Ron Lieber has spent the past seven years penning some of the smartest consumer stories you can read at The New York Times in his Your Money column. The last time you saw him, perhaps he was (politely) arguing with Suze Orman’s about her personal-branded prepaid debit card (he won), or asking just the right questions about Tony Robins’ new, amateurish best-selling book on personal finance (perhaps too politely).
Now, he’s written one of the smartest parenting books you can find, The Opposite of Spoiled, by taking on a topic hardly anyone talks about: kids and money. By starting the uncomfortable conversations, Ron reveals what a wonderful teaching tool money can be, a tangible way to instruct virtues like saving, charity, and sensible spending. Full of practical, battle-tested suggestions (Ron has a six year old daughter), you’ll find the book both a fun read and a great reference tool you’ll want to have on the shelf near the piggy bank and the TV remote. As a bonus, you’ll finish the book with new insights in how money impacts your family, and your own feelings about the future.
Ron is also a friend — the personal finance writer circles are relatively small — so you can take my lavish praise with the appropriate grain of salt. Go ahead and read all the other praise the book is getting if you prefer. Or wait until you hear Ron speak on a talk show near you. The book is an overnight sensation, and if this is the first time you are hearing about it, it won’t be the last.
The book officially publishes today, and I luckily got Ron to sit at a computer long enough for a little dialog about money, kids, and my favorite topic — fighting off scams and getting a fair deal. Today, I’m publishing the first part of our chat. Look for the rest later this week.
Q. It’s great to teach kids to be thoughtful and generous with money. How do you suggest parents teach them to be careful with it — as in, to be careful about a world full of charlatans, snake-oil sales folks, or used-car sales types who will try to separate them from their money? And how do you teach healthy skepticism with instilling unhealthy cynicism?
A. My favorite way to do this is with something I call the fun ratio. It’s a math lesson and consumer protection tool all rolled into one, and it came from an Ohio family that I interviewed.
The big idea is to try to put it to work before you buy. With toys, the question is how many hours of fun do you think you’ll get out of this? And how many dollars does it cost? You do the division and you get a ratio, which you can then compare to other things. It’s good to do this with toys when you’re about to give them away too. If the ratio is poor, that’s a good lesson.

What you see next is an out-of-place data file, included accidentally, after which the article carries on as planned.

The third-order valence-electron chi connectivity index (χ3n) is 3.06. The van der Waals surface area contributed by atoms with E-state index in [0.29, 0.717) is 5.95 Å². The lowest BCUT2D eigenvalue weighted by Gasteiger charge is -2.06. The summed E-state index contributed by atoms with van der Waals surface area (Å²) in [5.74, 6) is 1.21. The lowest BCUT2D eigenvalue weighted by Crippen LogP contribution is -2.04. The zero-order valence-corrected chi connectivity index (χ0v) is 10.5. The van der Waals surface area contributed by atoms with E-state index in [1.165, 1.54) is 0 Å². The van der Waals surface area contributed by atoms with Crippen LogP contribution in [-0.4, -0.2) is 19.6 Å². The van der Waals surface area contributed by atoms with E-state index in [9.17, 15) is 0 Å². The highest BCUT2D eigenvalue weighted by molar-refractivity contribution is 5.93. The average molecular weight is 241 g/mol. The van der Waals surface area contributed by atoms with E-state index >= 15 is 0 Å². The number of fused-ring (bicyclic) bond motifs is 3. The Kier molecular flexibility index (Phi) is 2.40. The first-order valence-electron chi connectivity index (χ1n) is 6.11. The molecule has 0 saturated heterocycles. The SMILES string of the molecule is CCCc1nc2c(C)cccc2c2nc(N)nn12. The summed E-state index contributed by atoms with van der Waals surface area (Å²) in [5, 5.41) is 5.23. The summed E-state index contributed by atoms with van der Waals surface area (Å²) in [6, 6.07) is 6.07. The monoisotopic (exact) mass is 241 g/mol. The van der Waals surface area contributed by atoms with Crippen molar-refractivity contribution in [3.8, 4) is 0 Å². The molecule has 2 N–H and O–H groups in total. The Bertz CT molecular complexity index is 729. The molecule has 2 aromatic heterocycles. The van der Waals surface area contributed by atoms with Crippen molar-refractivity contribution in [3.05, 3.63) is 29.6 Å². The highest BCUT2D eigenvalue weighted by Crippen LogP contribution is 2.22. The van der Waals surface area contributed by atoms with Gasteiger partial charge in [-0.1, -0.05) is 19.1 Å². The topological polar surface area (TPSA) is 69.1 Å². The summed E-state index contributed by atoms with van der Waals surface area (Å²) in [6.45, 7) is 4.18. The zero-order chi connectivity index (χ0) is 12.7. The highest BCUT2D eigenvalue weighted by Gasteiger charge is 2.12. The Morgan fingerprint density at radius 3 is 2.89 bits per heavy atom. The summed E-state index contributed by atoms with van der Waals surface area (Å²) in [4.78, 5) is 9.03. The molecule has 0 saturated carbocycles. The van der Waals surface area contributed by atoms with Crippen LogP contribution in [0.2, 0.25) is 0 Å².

As kids get older and can understand credit card statements, it’s interesting to look at those too when it comes to evaluating experiences. Do we remember anything we ate at that restaurant? If not, then the pleasure per dollar must not have been very high. You can treat vacations (and the money you spend on them for excursions or activities) the same way.
Kids will also learn a lot just by osmosis. Bring them along to the car dealer for haggling. Let them listen in or read over your shoulder as you attempt to solve a problem with a service company. I don’t want my daughter to enter every transaction with a chip on her shoulder, but I do want her to know how to assert herself during the transaction (or afterwards) if she needs to.
Q. As a related question, how do you suggest parents talk to kids about the confusing world of charity scams, or mismanaged charities: The idea that, even if your heart is in the right place, giving money to some folks doesn’t always have the intended effect?
With younger kids, up to age 7 or so, I think we should give something to every homeless person who asks if the kids are nearby. It models compassion. After that, they’re old enough to understand that giving money may not always help and could in fact make things worse. But you can give something. I profiled one family in the book that makes bags of food and other things that homeless people might need or find useful and hands them out when people approach them as their car is stopped at red lights in Oakland.
Another family I spoke to adopted a good rule for charities after a few years of giving had gone by. They were frustrated by all of the marketing messages and plush toys that various animal organizations were sending out. So they told their kids that all future donations had to go to charities that helped people. Not only did the parade of stuffed leopards cease, but the kids had to really engage with the idea that there were other humans in need, and not just cute animals.
Part 2 of this interview coming soon. Read more about Ron at his website.